A discussion about events and the logical form of action sentences. This is followed by a discussion between Davidson and Dr. Fraser McBride on the use of the "slingshot" argument.

duration: 53 minutes (University members may view online)

Donald Davidson and Gabriel Segal

A discussion on theories of meaning for natural languages. Davidson offers an appraisal of the state of Davidsonian semantics today.

duration: 61 minutes (University members may view online)

In Conversation: W.V. Quine

The Fara Interview:

W V Quine and Rudolf Fara

Recollections, formative influences, likes and dislikes.

Duration: 90 minutes (University members may view online)


The Dennett Panel:

WV Quine, Daniel Dennett, Martin Davies, Paul Horwich, Rudolf Fara

Overview of Quine’s doctrines. the areas considered include his early association with logical positivism, his notorious scepticism about meaning, his stance on epistemology and ontology, and his characterization of philosophy as a part of or continuous with science.

Duration: 126 minutes (University members may view online)

The Block Panel:

WV Quine, Ned Block, Martin Davies, Paul Horwich, Rudolf Fara

Quine is questioned about his views on the major topics in philosophy of mind, including linguistic behaviourism and cognitive science, mental causation and consciousness.

Duration: 111 minutes (University members may view online)

The Goldfarb Panel:

WV Quine with Warren Goldfarb, Martin Davies, Paul Horwich, Rudolf Fara

The programme begins with a discussion of Quine’s early career at Harvard, and considers his relationship with the logical positivists, most notably with Rudolf Carnap. This sets the stage for a discussion of Quine’s naturalism, and his naturalized epistemology. Questions are asked about the famous "two dogmas" and about his doctrines of extensionalism and ontological relativity.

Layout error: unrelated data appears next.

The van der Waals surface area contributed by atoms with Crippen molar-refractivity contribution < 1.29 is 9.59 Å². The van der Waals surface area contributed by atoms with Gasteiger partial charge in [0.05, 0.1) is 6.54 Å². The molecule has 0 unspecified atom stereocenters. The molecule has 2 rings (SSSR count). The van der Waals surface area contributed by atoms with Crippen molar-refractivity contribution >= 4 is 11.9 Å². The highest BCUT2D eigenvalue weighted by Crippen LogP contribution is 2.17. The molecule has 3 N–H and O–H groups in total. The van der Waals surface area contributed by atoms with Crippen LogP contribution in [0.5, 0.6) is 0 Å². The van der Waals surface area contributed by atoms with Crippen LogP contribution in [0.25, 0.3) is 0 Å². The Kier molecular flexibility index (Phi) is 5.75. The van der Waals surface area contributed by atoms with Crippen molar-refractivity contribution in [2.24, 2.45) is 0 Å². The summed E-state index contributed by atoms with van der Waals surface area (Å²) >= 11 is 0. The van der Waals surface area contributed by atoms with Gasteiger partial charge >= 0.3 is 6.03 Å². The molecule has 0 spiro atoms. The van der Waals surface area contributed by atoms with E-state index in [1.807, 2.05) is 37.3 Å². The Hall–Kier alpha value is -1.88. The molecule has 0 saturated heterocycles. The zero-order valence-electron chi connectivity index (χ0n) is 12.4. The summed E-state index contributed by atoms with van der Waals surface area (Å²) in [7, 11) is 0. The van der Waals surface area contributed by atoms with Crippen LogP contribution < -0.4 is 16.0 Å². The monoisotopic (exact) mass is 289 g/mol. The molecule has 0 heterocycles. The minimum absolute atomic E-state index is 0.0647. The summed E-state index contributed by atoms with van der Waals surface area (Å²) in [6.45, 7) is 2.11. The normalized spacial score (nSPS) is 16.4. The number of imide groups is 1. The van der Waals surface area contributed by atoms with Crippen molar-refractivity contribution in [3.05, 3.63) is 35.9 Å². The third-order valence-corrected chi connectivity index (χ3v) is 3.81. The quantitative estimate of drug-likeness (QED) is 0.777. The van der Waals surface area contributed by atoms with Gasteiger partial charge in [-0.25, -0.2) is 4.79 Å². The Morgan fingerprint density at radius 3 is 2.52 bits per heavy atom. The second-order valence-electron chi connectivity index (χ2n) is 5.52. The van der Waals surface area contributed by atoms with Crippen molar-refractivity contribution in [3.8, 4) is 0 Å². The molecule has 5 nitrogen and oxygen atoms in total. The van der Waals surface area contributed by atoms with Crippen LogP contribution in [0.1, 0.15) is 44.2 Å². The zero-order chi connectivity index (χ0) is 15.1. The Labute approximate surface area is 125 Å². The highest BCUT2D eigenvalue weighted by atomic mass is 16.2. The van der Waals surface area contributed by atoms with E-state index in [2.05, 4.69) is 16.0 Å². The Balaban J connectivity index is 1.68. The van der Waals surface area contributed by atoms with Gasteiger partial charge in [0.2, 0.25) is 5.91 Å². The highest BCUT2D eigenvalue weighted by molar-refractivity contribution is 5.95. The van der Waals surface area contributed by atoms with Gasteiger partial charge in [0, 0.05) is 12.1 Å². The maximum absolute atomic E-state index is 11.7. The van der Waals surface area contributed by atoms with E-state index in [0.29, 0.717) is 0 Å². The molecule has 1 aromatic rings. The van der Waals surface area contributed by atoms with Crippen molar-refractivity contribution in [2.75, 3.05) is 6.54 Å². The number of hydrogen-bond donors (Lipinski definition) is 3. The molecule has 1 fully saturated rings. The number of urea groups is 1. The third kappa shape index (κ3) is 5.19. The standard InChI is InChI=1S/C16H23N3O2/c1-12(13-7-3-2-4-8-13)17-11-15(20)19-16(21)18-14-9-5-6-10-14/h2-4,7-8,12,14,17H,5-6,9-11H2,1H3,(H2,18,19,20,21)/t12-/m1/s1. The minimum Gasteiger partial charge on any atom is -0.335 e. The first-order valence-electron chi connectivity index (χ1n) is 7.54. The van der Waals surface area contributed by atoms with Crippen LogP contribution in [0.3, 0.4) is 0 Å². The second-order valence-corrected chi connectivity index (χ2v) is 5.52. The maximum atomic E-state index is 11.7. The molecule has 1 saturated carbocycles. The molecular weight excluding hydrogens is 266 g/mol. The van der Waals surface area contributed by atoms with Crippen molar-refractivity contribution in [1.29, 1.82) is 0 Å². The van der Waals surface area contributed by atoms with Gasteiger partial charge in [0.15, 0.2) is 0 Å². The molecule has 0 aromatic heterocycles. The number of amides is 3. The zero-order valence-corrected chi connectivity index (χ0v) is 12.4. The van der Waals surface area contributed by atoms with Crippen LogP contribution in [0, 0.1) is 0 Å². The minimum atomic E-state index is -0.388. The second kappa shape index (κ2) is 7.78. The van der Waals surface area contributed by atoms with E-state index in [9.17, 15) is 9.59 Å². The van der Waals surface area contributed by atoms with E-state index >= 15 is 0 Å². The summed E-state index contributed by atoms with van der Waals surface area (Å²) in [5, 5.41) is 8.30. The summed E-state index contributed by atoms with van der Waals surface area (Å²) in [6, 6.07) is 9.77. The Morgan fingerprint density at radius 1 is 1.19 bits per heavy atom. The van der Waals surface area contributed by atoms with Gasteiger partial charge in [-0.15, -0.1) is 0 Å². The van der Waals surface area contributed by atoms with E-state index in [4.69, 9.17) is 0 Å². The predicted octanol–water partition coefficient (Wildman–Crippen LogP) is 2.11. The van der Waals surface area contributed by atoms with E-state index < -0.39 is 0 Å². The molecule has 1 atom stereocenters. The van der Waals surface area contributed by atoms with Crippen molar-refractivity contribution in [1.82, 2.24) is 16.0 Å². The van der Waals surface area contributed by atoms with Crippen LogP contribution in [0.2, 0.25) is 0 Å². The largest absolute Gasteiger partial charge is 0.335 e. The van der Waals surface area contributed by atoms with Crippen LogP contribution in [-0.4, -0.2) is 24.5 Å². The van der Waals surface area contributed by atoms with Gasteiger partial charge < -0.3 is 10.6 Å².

Duration: 1 hour and 40 minutes (University members may view online)

The Fogelin panel:

W.V Quine and Robert Fogelin, with Martin Davies, Paul Horwich, Rudolf Fara

This session concentrates on Quine’s epistemology. He outlines his concept of "naturalized epistemology" and the "web of belief" and answers the usual sceptical challenges. The discussion moves on to the problem of induction and the status of epistemic norms, finishing with a defence of his naturalism, the belief that science is the only road to knowledge.

duration: 98 minutes (University members may view online)

The Boolos panel:

Willard Quine and George Boolos, with Martin Davies, Paul Horwich, Rudolf Fara

The discussion begins with the arguments of "Two dogmas of empiricism", progressing to Quine’s views on meaning and his indeterminacy of translation thesis. Quine gives his views on the differences between himself and Chomsky

duration: 2 hours (University members may view online)

The Dreben panel:

Willard Quine and Burton Dreben, with Martin Davies, Gerge Boolos, Rudolf Fara

Quine defends his critique of modality and explains his characterization of logic. He presents his ontological stance in detail and his view of the historical development of logic and of Tarski’s work on truth. Finally he offers his prescription of how much logic the philosopher should know.

duration: 90 minutes (University members may view online)

In conversation with Sir Peter Strawson

With Peter Strawson, Rudolf Fara, Maite Ezcurdia, Mark Sainsbury, Martin Davies, Nicholas Bunnin

The conversations are divided into five sections: Basic particulars; Persons; Conceptual scheme; Truth, reference and meaning; Recollections and prospects.

duration: 1 hour and five minutes (University members may view online)